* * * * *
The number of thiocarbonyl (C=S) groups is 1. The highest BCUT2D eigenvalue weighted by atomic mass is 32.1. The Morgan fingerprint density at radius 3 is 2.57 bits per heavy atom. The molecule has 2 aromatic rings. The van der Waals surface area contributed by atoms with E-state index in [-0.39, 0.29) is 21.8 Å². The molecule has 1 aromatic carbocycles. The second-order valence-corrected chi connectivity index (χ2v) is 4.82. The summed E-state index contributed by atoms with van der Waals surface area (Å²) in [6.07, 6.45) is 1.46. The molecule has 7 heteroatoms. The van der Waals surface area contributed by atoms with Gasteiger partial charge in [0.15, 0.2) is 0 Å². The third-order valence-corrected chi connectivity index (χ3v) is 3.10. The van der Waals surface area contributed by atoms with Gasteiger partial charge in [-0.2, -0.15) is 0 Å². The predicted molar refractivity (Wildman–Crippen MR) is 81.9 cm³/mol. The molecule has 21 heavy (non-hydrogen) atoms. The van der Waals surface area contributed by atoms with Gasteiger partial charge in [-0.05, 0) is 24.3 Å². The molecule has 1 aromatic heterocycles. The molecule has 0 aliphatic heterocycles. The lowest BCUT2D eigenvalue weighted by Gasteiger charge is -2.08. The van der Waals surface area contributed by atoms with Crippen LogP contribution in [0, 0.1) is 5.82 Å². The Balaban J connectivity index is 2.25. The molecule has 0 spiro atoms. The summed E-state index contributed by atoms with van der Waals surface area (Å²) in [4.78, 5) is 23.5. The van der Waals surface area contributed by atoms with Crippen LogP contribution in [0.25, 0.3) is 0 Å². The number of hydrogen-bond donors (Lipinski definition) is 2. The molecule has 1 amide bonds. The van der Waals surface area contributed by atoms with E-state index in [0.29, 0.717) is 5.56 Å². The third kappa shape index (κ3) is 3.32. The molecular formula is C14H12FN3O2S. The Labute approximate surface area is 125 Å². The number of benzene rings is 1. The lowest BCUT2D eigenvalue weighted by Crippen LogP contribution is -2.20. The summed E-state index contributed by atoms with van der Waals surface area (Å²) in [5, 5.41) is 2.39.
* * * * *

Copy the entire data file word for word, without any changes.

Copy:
The number of thiocarbonyl (C=S) groups is 1. The highest BCUT2D eigenvalue weighted by atomic mass is 32.1. The Morgan fingerprint density at radius 3 is 2.57 bits per heavy atom. The molecule has 2 aromatic rings. The van der Waals surface area contributed by atoms with E-state index in [-0.39, 0.29) is 21.8 Å². The molecule has 1 aromatic carbocycles. The second-order valence-corrected chi connectivity index (χ2v) is 4.82. The summed E-state index contributed by atoms with van der Waals surface area (Å²) in [6.07, 6.45) is 1.46. The molecule has 7 heteroatoms. The van der Waals surface area contributed by atoms with Gasteiger partial charge in [0.15, 0.2) is 0 Å². The third-order valence-corrected chi connectivity index (χ3v) is 3.10. The van der Waals surface area contributed by atoms with Gasteiger partial charge in [-0.2, -0.15) is 0 Å². The predicted molar refractivity (Wildman–Crippen MR) is 81.9 cm³/mol. The molecule has 21 heavy (non-hydrogen) atoms. The van der Waals surface area contributed by atoms with Gasteiger partial charge in [-0.05, 0) is 24.3 Å². The molecule has 1 aromatic heterocycles. The molecule has 0 aliphatic heterocycles. The lowest BCUT2D eigenvalue weighted by Gasteiger charge is -2.08. The van der Waals surface area contributed by atoms with Crippen LogP contribution in [0, 0.1) is 5.82 Å². The Balaban J connectivity index is 2.25. The molecule has 0 spiro atoms. The summed E-state index contributed by atoms with van der Waals surface area (Å²) in [4.78, 5) is 23.5. The van der Waals surface area contributed by atoms with Crippen LogP contribution in [0.25, 0.3) is 0 Å². The number of hydrogen-bond donors (Lipinski definition) is 2. The molecule has 1 amide bonds. The van der Waals surface area contributed by atoms with E-state index in [0.29, 0.717) is 5.56 Å². The third kappa shape index (κ3) is 3.32. The molecular formula is C14H12FN3O2S. The Labute approximate surface area is 125 Å². The number of benzene rings is 1. The lowest BCUT2D eigenvalue weighted by Crippen LogP contribution is -2.20. The summed E-state index contributed by atoms with van der Waals surface area (Å²) in [5, 5.41) is 2.39.